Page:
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using i=i++

Ken Kallaur

Joined: Jun 28, 2010
Posts: 3
While going through some mock exams I came across the following question in Naveen's test

according to the test the answer is 2, but when I run this in MyEclipse the answer comes back as 0.

if I change the i=i++ to i++ the answer comes out as 2.

I guess my question is does i= in front of the i++ affect the outcome or not?

My thought is that the first time through the loop on the line i=i++ i would be = 0 but the next line i would be incremented to 1 and then similar for the second time through i should be equal to 2

Ken Kallaur
Jim Hoglund
Ranch Hand

Joined: Jan 09, 2008
Posts: 525
Yes it matters. Think carefully about when "i" is incremented and/or
assigned in the loop. Putting ++ before or after "i" is very different.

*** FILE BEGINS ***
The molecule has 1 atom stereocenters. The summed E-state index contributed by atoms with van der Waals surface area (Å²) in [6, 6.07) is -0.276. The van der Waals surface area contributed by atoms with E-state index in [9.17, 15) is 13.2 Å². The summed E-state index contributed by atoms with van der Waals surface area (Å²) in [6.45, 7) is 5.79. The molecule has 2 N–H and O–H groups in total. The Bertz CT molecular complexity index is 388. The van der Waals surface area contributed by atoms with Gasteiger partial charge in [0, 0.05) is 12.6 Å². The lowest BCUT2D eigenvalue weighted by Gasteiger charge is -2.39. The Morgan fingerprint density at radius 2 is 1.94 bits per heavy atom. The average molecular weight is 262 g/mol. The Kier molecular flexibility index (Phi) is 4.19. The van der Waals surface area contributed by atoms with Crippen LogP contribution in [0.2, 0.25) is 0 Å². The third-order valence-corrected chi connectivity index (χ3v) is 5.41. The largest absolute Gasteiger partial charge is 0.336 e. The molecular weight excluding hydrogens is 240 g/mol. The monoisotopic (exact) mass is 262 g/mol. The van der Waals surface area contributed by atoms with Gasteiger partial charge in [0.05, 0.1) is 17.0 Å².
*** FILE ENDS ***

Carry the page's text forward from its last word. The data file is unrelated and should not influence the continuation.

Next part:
Jim ... ...

(P.S. And welcome to JavaRanch. You will learn a lot here.)

Sahil Kapoor
Ranch Hand

Joined: Sep 12, 2009
Posts: 316

For the above code you would get 2 0.


Explanation :-

++j or j++ it essentially means


Now which j is assigned to left (if any of assignment operator) is the issue.

Now, suppose we have
x= ++j then j(new) would be used.

if we have x=j++ then j(old) would be used.

Important is , j would be incremented first irrespective of x=++i or x=i++;

Ex1 := x=i++;

This translates to
i(new) = i(old) +1;

Ex2:- x=++i

This essentially translates to
i(new) = i(old)+1

Now just replace x with i , use the above sequence , you would get the above mentioned answers.

Thanks !!!

SCJP 6.0 96%

(Connecting the Dots ....)
Ken Kallaur

Joined: Jun 28, 2010
Posts: 3
Thanks guys for the quick replies

I think I'm getting it now.

I had it in my head that

i=i++ would still increment

I understand that
x=i++ equals the old value of i

but my thinking was
i=old value of i now increment i

The thing that throws me off is that where
i does increment
Henry Wong

Joined: Sep 28, 2004
Posts: 20538

Books: Java Threads, 3rd Edition, Jini in a Nutshell, and Java Gems (contributor)
I agree. Here's the link:
subject: using i=i++
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